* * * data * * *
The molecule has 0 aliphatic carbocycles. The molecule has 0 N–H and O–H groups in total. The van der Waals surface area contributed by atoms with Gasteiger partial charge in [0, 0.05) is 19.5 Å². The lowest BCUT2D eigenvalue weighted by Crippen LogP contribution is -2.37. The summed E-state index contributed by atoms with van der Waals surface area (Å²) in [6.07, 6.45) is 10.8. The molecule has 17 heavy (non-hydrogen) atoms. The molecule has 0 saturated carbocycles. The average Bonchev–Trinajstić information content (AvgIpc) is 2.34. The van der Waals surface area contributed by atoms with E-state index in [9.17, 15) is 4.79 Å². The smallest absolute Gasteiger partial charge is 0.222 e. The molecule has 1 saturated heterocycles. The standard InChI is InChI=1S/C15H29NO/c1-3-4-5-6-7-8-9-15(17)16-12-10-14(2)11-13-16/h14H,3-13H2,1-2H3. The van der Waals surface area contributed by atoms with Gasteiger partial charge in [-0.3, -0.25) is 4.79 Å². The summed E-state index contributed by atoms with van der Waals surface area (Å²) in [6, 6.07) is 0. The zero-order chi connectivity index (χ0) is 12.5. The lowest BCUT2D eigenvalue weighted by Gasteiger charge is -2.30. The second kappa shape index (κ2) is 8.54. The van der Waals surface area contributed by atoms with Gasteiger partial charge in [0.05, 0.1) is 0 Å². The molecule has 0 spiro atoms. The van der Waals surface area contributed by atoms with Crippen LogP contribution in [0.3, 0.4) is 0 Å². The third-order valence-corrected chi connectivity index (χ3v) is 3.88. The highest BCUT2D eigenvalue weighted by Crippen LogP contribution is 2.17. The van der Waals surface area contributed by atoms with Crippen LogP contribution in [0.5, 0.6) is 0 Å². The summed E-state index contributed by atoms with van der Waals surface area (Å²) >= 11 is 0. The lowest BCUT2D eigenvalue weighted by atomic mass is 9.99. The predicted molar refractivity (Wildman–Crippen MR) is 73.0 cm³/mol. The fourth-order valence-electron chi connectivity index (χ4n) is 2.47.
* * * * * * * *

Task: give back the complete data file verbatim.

The molecule has 0 aliphatic carbocycles. The molecule has 0 N–H and O–H groups in total. The van der Waals surface area contributed by atoms with Gasteiger partial charge in [0, 0.05) is 19.5 Å². The lowest BCUT2D eigenvalue weighted by Crippen LogP contribution is -2.37. The summed E-state index contributed by atoms with van der Waals surface area (Å²) in [6.07, 6.45) is 10.8. The molecule has 17 heavy (non-hydrogen) atoms. The molecule has 0 saturated carbocycles. The average Bonchev–Trinajstić information content (AvgIpc) is 2.34. The van der Waals surface area contributed by atoms with E-state index in [9.17, 15) is 4.79 Å². The smallest absolute Gasteiger partial charge is 0.222 e. The molecule has 1 saturated heterocycles. The standard InChI is InChI=1S/C15H29NO/c1-3-4-5-6-7-8-9-15(17)16-12-10-14(2)11-13-16/h14H,3-13H2,1-2H3. The van der Waals surface area contributed by atoms with Gasteiger partial charge in [-0.3, -0.25) is 4.79 Å². The summed E-state index contributed by atoms with van der Waals surface area (Å²) in [6, 6.07) is 0. The zero-order chi connectivity index (χ0) is 12.5. The lowest BCUT2D eigenvalue weighted by Gasteiger charge is -2.30. The second kappa shape index (κ2) is 8.54. The van der Waals surface area contributed by atoms with Gasteiger partial charge in [0.05, 0.1) is 0 Å². The molecule has 0 spiro atoms. The van der Waals surface area contributed by atoms with Crippen LogP contribution in [0.3, 0.4) is 0 Å². The third-order valence-corrected chi connectivity index (χ3v) is 3.88. The highest BCUT2D eigenvalue weighted by Crippen LogP contribution is 2.17. The van der Waals surface area contributed by atoms with Crippen LogP contribution in [0.5, 0.6) is 0 Å². The summed E-state index contributed by atoms with van der Waals surface area (Å²) >= 11 is 0. The lowest BCUT2D eigenvalue weighted by atomic mass is 9.99. The predicted molar refractivity (Wildman–Crippen MR) is 73.0 cm³/mol. The fourth-order valence-electron chi connectivity index (χ4n) is 2.47.